for the Credit with Education service in the 16 Filipino credit unions was 152% at the end of 2004. In addition, the new group-based, women-focused service is perceived as helping credit unions recruit new members. Women in rural communities are generally unable or reluctant to join a credit union directly, because they cannot meet credit union membership fee and deposit requirements, or they are unfamiliar or uncomfortable with formal financial institutions. However, these constraints are relaxed or non-existent for membership in Credit with Education groups – members join the credit union as a group rather than as individuals. However, they have no access to other credit union services besides the Credit with Education services. Credit unions offering the new service believed that once these group members became familiar with using formal financial services through the group and increased their earnings and savings, they would become willing and able to join the credit union directly as individual members. It also was thought that extending credit union services into the community would attract nonmembers of Credit with Education from those communities. To test these ideas about recruitment, field research was done with both Nyesigiso and Kafo Jiginew credit unions in Mali.6 In eight credit unions that had been implementing Credit with Education for about four years, 691 people just joining the credit unions as new individual members (57 percent of all new members in the credit unions) were polled by credit union managers and cashiers over a period of 12 months. The new members surveyed were primarily men (70%) and were divided among five primary professions (38% farmers, 16 % retailers, 16% salary workers, 16% housewives, 9% craftspeople). An average of 60% of new members surveyed lived within a 2-km radius of their credit union, while 11% lived more than 15 km away. Notable findings: • Credit with Education seems to influence people to join the credit union as “regular” individual members: half of new individual members (52%) knew of the Credit with Education service; 29% were informed about the credit union by a member and 17% by a field agent of the Credit with Education service; one person in five (19%) joined the credit union because of a Credit with Education member or field agent. • Credit with Education is more likely to influence people traditionally underrepresented in the credit unions -- women and individuals living in lessaccessible villages: 41% of women joined the credit union because of Credit with Education members and/or field agents, compared to only 9 percent of men; 84% of new members living more than 15 km from the credit union had heard of Credit with Education compared to only 41% of those living within a 2-km radius or less.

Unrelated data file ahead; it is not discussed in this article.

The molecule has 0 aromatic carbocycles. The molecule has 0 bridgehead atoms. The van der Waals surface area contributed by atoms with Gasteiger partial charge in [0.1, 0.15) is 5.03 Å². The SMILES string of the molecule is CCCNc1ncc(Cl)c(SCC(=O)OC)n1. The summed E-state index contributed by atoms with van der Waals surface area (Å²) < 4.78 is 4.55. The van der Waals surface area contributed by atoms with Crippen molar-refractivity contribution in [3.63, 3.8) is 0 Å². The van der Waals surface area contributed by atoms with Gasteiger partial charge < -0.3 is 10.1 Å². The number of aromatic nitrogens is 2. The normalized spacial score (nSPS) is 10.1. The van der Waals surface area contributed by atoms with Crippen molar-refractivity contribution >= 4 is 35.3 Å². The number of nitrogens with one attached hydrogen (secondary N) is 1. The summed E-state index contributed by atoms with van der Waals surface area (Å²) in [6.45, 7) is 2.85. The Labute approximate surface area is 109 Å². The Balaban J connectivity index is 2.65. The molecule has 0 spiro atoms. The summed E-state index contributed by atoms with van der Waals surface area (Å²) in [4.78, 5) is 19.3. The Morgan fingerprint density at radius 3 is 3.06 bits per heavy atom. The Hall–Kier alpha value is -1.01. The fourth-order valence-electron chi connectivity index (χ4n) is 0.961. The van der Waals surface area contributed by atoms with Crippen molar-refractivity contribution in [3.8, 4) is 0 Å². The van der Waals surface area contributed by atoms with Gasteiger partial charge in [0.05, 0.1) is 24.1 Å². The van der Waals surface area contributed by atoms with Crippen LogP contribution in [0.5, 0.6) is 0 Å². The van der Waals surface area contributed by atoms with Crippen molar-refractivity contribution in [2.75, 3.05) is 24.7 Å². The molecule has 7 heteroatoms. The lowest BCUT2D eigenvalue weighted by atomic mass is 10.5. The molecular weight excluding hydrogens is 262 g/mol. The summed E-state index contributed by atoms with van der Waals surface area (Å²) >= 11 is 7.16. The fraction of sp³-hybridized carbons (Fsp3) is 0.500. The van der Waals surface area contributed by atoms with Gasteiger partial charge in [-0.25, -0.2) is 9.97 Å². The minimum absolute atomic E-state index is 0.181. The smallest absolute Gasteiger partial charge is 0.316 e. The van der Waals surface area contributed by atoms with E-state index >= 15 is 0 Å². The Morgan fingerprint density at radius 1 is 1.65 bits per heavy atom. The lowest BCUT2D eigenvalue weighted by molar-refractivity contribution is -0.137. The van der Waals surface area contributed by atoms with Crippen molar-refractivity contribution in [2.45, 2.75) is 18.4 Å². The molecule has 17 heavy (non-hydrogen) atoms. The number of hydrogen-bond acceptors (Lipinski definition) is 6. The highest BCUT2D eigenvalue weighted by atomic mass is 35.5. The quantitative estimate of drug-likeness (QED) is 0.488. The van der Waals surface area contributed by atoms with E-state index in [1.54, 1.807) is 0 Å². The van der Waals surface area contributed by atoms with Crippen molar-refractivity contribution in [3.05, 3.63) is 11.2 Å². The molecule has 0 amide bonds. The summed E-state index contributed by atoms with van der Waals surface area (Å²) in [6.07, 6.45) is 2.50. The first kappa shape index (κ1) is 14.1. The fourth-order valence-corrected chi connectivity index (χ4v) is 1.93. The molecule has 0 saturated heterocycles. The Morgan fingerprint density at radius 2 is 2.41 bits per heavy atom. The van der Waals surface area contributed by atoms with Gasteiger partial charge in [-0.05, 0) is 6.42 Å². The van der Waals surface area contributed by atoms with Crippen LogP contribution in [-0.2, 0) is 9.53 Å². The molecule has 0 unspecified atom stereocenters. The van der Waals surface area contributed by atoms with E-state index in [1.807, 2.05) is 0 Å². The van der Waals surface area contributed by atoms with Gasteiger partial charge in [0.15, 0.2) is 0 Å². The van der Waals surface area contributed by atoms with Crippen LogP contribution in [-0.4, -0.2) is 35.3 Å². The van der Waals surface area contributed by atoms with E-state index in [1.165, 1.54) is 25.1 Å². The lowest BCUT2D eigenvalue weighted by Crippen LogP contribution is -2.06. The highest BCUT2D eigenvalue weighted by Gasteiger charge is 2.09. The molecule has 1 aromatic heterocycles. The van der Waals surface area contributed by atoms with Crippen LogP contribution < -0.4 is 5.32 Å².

6

“Impact of Credit and Savings with Education on Recruitment of New Members to the Credit Unions of Kafo Jiginew and Nyesigiso.” Incomplete research report by Anastase Nteziyaremye, Kathleen Stack and Barbara MkNelly (Freedom from Hunger, Davis, CA, USA).